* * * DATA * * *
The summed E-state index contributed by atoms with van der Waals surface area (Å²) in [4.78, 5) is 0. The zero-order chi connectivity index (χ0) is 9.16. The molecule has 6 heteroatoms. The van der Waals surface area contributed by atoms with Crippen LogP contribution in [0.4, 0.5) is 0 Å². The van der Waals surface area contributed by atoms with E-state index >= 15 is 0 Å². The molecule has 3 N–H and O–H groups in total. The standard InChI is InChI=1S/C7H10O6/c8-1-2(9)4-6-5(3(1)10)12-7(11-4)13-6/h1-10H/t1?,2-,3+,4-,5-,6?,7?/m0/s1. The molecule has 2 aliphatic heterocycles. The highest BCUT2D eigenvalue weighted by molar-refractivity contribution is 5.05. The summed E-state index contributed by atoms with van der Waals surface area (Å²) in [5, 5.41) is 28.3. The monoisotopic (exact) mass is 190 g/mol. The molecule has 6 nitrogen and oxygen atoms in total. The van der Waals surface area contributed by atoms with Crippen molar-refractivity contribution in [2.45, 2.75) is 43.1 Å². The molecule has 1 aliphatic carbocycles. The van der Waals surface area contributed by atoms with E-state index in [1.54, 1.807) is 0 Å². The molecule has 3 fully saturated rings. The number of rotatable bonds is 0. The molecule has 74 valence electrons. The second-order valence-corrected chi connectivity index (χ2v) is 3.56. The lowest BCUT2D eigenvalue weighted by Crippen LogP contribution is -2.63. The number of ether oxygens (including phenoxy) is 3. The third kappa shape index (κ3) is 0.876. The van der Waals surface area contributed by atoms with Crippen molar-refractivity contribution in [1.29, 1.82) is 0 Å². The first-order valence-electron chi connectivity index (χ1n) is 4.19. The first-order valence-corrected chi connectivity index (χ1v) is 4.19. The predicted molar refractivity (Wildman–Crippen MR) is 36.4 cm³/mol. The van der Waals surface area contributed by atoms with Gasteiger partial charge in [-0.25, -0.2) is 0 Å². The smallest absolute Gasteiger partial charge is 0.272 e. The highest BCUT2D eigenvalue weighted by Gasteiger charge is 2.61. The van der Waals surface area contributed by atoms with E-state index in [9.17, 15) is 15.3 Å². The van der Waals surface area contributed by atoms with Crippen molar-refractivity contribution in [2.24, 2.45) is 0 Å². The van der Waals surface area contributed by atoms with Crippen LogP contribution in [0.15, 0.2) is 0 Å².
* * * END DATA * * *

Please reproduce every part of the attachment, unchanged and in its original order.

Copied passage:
The summed E-state index contributed by atoms with van der Waals surface area (Å²) in [4.78, 5) is 0. The zero-order chi connectivity index (χ0) is 9.16. The molecule has 6 heteroatoms. The van der Waals surface area contributed by atoms with Crippen LogP contribution in [0.4, 0.5) is 0 Å². The van der Waals surface area contributed by atoms with E-state index >= 15 is 0 Å². The molecule has 3 N–H and O–H groups in total. The standard InChI is InChI=1S/C7H10O6/c8-1-2(9)4-6-5(3(1)10)12-7(11-4)13-6/h1-10H/t1?,2-,3+,4-,5-,6?,7?/m0/s1. The molecule has 2 aliphatic heterocycles. The highest BCUT2D eigenvalue weighted by molar-refractivity contribution is 5.05. The summed E-state index contributed by atoms with van der Waals surface area (Å²) in [5, 5.41) is 28.3. The monoisotopic (exact) mass is 190 g/mol. The molecule has 6 nitrogen and oxygen atoms in total. The van der Waals surface area contributed by atoms with Crippen molar-refractivity contribution in [2.45, 2.75) is 43.1 Å². The molecule has 1 aliphatic carbocycles. The van der Waals surface area contributed by atoms with E-state index in [1.54, 1.807) is 0 Å². The molecule has 3 fully saturated rings. The number of rotatable bonds is 0. The molecule has 74 valence electrons. The second-order valence-corrected chi connectivity index (χ2v) is 3.56. The lowest BCUT2D eigenvalue weighted by Crippen LogP contribution is -2.63. The number of ether oxygens (including phenoxy) is 3. The third kappa shape index (κ3) is 0.876. The van der Waals surface area contributed by atoms with Crippen molar-refractivity contribution in [1.29, 1.82) is 0 Å². The first-order valence-electron chi connectivity index (χ1n) is 4.19. The first-order valence-corrected chi connectivity index (χ1v) is 4.19. The predicted molar refractivity (Wildman–Crippen MR) is 36.4 cm³/mol. The van der Waals surface area contributed by atoms with Gasteiger partial charge in [-0.25, -0.2) is 0 Å². The smallest absolute Gasteiger partial charge is 0.272 e. The highest BCUT2D eigenvalue weighted by Gasteiger charge is 2.61. The van der Waals surface area contributed by atoms with E-state index in [9.17, 15) is 15.3 Å². The van der Waals surface area contributed by atoms with Crippen molar-refractivity contribution in [2.24, 2.45) is 0 Å². The van der Waals surface area contributed by atoms with Crippen LogP contribution in [0.15, 0.2) is 0 Å².